You are here

The College Mathematics Journal Contents—September 2010

Vol. 41, No. 4, pp. 262-348


An Interview with Steven J. Brams
Michael A. Jones
Steven J. Brams, game theorist and political scientist, describes his role helping approval voting gain political traction. Also how to apply fair division procedures to resolve eBay buyer-seller disputes and how interdisciplinary seminars in the 1980s led not only to advances in research, but to significant pedagogical changes.

A Geometric Approach to Fair Division
Julius Barbanel
We wish to divide a cake among some collection of people (who may have very different notions of the comparative value of pieces of cake) in a way that is both “fair” and “efficient”.  We explore the meaning of these terms, introduce two geometric tools to aid our analysis, and present a proof (due to Dietrich Weller) that establishes the existence of cake divisions that are both fair and efficient.

Cutting Cakes Carefully
Ted Hill, Kent E. Morrison
This paper surveys the fascinating mathematics of fair division, and provides a suite of examples using basic ideas from algebra, calculus, and probability which can be used to examine and test new and sometimes complex mathematical theories and claims involving fair division. Conversely, the classical cut-and-choose and moving-knife algorithms show it is often possible to express practical, yet clean, clear, and beautiful logical conclusions without using highly technical language.

Taking Turns
Brian Hopkins
Two people take turns selecting from an even number of items.  Their relative preferences over the items can be described as a permutation, then tools from algebraic combinatorics can be used to answer various questions.  We describe each person's optimal selection strategies including how each could make use of knowing the other's preferences. We determine those permutations for which both players, under any strategy, get their best possible outcomes, and the same for worst possible outcomes. We also count the number of possible outcomes under optimal play, finding the ubiquitous Catalan numbers.

Who Does the Housework?
Angela Vierling-Claassen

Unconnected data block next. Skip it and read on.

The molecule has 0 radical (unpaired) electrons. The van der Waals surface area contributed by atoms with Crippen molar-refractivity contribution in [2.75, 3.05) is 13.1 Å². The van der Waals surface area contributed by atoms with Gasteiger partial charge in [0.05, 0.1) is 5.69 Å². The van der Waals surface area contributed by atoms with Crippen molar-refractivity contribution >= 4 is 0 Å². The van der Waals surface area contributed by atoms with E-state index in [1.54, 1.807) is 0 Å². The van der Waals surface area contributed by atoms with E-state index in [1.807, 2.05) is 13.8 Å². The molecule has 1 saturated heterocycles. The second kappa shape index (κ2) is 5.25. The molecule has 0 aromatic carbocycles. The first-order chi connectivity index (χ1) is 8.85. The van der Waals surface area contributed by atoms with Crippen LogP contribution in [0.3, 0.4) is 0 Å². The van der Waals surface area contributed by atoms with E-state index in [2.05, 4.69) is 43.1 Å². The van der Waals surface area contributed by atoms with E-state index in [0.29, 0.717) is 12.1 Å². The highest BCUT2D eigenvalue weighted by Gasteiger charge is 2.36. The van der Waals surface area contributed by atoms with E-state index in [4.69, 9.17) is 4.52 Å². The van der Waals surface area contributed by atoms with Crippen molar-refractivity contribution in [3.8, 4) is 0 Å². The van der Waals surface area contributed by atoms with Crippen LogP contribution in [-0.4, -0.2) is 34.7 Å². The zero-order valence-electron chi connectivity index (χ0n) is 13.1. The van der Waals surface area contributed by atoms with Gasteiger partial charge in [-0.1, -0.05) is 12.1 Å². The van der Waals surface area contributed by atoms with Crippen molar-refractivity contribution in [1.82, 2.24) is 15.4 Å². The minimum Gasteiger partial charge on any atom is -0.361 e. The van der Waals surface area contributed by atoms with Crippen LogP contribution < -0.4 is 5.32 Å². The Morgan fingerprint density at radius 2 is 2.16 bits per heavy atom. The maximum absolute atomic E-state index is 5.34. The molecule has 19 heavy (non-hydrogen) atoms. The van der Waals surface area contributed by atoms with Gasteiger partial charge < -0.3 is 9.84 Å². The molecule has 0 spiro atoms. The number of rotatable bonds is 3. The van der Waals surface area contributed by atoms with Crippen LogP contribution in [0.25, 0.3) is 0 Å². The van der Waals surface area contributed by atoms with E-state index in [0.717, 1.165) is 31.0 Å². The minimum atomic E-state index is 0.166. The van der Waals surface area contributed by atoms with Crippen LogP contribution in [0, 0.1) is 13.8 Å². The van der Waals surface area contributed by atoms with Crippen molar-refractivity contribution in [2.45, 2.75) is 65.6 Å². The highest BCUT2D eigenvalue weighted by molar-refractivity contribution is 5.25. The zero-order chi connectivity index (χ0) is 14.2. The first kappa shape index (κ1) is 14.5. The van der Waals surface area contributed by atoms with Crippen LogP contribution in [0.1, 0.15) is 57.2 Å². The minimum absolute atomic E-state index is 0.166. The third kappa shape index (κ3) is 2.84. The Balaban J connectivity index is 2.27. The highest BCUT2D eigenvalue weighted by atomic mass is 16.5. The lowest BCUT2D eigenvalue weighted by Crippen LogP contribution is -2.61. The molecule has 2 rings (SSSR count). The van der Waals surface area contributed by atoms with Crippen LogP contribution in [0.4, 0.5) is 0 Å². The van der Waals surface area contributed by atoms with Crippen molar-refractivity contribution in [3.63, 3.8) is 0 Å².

Ever had a roommate? Then you know that it can be difficult to share housekeeping duties. This article uses game theory to analyze situations in which there is a task to be done and two people who might do it. We then use our analysis to consider what game theory tells us about the gendered division of household labor.

Lewis Carroll, Voting, and the Taxicab Metric
Tommy Ratliff
The Dodgson winner seems very intuitive and reasonable: when a Condorcet winner doesn’t exist, pick the candidate that is closest, under some measure, to being a Condorcet winner. However, Dodgson’s method is computationally intensive. Approximate methods are more tractable. By placing these method in a geometric framework, we can understand how different approximations to the Dodgson winner might identify different candidates as the winner. Furthermore, our framework provides intuition concerning some unexpected properties of Dodgson’s method.

Gerrymandering and Convexity
Jonathan Hodge, Geoff Patterson, Emily Marshall
Convexity-based measures of shape compactness provide an effective way to identify irregularities in congressional district boundaries. A low convexity coefficient may suggest that a district has been gerrymandered, or it may simply reflect irregularities in the corresponding state boundary. Furthermore, the distribution of population within a district can either amplify or lessen the effects of boundary irregularities. As such, it is essential to take both population data and state boundaries into account when using convexity coefficients to detect gerrymandering. Our boundary-adjusted convexity coefficient provides an efficient way to do so, and it yields results similar to the shortest-path approach taken by Chambers and Miller.


Visualizing Elections Using Saari Triangles
Mariah Birgen
Students sometimes have difficulty calculating the result of a voting system applied to a particular set of voter preference lists. Saari triangles offer a way to visualize the result of an election and make this calculation easier in the case of several important voting systems.


Gaming the Vote: Why Elections Aren't Fair (and What We Can Do About It) by William Poundstone
Reviewed by Samuel Goldberg